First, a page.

Tag Archives: future bass

Sinjin Hawke puts the "future" in future bass

Musicians and writers alike (myself included) have struggled to coin a term for the post-dubstep, R&B-influenced world of bass-heavy dance music, but “future bass” seems to be winning the genre name war. For Sinjin Hawke, the operative word in “future bass” is definitely “future.” Certainly, the Barcelona by-way-of Montreal producer doesn’t forgo the supple bass that the ascendant genre favors – he’s just operating on more levels.

A rack of bootlegs released late last year (available for free from the good people at Truants) first demonstrated his promise. As he related on the Truants blog, “The idea behind this compilation is to recontextualize some great songs for club use by exploring different styles of club music (chicago house, footwork, dancehall, rap) within the vein of the originals.” Bootlegging songs by Brandy or The-Dream, Sinjin preserves the original’s essence while updating rhythms and spacing out production. Even his instrumental remixes of Beyonce’s “Countdown” and DJ Khaled’s “I’m On One” breathe new life into ubiquity, whether with drumline acrobatics or footwork intensity, respectively.

Similarly, his freely available collaborations with DJ Sliink, Lucid, and MORRI$ master the du jour technique of sampling clips and phrases from R&B and hip-hop classics. “Fizzy Drink” chops and screws Missy Elliot; “Gas Pump” reconfigures Marques Houston into juke-club cold fusion.

While his bootlegs and collaborations set the table, Hawke’s debut EP The Lights is the full meal. The EP is an epic trip through layers of bass, dramatic horns and scene-stealing synth work. For all the competing influences and sounds – even within songs – nothing seems out of place. Stuttering footwork and trap bass beats feel at home with his orchestral tendencies. “Like That” chops, screws and jukes samples from David Banner’s club anthem “Play” into something more hypnotic and sexual than the original, as unlikely as that seems. The highlight, however, is “Crystal Dust” which alternately shimmers and stalks, somewhere between the trademark sounds of contemporaries Hudson Mohawke and Girl Unit.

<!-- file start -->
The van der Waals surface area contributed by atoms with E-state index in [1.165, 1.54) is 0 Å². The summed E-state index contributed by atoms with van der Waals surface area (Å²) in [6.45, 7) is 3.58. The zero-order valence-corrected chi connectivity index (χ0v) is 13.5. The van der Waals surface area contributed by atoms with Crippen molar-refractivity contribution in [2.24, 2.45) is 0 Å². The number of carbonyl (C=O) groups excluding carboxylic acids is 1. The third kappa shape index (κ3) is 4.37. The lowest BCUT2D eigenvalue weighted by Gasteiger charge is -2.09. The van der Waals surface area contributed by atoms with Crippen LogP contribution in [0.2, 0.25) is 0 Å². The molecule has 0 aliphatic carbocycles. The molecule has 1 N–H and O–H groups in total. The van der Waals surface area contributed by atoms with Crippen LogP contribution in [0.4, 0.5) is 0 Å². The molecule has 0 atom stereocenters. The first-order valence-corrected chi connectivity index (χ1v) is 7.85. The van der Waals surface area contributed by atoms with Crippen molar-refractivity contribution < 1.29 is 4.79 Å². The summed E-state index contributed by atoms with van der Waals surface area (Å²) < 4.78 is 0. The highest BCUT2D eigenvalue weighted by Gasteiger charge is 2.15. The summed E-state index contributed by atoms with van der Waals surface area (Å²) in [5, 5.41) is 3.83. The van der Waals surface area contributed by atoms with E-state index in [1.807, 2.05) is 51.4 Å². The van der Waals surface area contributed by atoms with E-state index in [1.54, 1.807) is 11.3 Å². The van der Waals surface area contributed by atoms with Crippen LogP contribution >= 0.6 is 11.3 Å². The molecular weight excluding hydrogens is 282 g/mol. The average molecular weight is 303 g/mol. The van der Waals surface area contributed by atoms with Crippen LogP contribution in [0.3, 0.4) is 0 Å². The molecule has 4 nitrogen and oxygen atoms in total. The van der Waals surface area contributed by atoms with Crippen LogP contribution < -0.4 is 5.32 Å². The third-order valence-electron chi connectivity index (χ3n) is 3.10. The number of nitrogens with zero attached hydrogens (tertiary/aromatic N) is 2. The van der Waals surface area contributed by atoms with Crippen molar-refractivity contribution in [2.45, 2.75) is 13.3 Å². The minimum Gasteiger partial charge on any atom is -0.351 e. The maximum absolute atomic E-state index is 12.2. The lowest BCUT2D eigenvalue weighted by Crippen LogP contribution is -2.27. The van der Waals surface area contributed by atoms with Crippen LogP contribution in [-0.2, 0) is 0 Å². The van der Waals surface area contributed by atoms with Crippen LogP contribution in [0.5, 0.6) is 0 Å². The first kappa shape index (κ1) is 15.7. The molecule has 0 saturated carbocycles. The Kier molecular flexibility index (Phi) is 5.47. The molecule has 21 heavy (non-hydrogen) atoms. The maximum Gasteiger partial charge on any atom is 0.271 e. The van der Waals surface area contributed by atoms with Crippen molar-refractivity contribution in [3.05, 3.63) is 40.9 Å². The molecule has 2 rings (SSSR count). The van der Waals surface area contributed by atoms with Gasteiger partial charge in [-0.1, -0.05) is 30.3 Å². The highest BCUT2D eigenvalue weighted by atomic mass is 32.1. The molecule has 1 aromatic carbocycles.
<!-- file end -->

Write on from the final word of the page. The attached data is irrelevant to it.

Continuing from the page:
[wpaudio url=”https://postcultural.com/wp-content/uploads/2012/01/03 Crystal Dust.mp3″ text=”Sinjin Hawke – Crystal Dust” dl=”0″]

At their worst, genre names are trivial and divisive; at best, they’re occasionally appropriate. While many artists are being collected under the future bass umbrella, few are crafting dance music that sounds as futuristic as what we’ve heard from Sinjin Hawke.

EP Roundup: Hudson Mohawke / Dark Sky / Hard Ass Sessions VI

Hudson MohawkeSatin Panthers (Warp)

Hudson Mohawke’s first release since his seminal 2009 album Butter is a bit uneven, teasing for a few songs before delivering on its lofty expectations. “Octan” shimmers but doesn’t really go anywhere, and the synth line on “Cbat” is a little too squeaky, distracting from the future hop beat.

Then, finally, there’s the type of orchestral future bass that HudMo practically invented. “All Your Love” features a big R&B melody, thunderous drums, and tinkling synths that propel the song forward; the off-kilter rave piano that comes into focus about halfway through is perfect. The EP closes with “Thank You,” a super collider of drumline rhythms that is reminiscent of “FUSE.”

Dark SkyRadius EP (50 Weapons)

Dark Sky‘s Radius EP, on Modeselektor’s 50Weapons imprint, cements their place in the post-dubstep / bass music conversation. As their name suggests, Dark Sky makes foreboding, moody bass music. But it still is danceable – albeit in a very specific way: “Speeding Blue” and “The Lick” mix wobbly melodies with the scattershot riddims of UK funky and grime.

While Dark Sky has already established a well-defined style, the standout tracks on Radius couldn’t be more different from each other. “Neon” shifts from warm, house synths to chilly chiptune; both are equally addictive. On the other hand, “Be Myself” is a techy tribute to programmed beats and creepy samples.

Various artistsHard Ass Session VI (Enchufada)

Compiled by Buraka Som Sistema’s J-Wow, the latest volume in the Hard Ass Sessions brings together four top notch producers, each with a different take on tropical bass. Living up to the series’ name (“kuduro” translates to “hard ass”), Kry Wolf’s “Picadinho Di Pedalina” and Schlachthofbronx’s “Backup Run” are kuduro bangers. For cumbia fans, Cardopusher offers the surging “Tu Bizcochito.” The only outlier stylistically is “Waiting On.” The track is pure Brenmar, though, mashing together a hip-hop sample and vibrant, funky drums.

J-Wow’s 2011 Hard Ass Mix draws on these tracks, among others.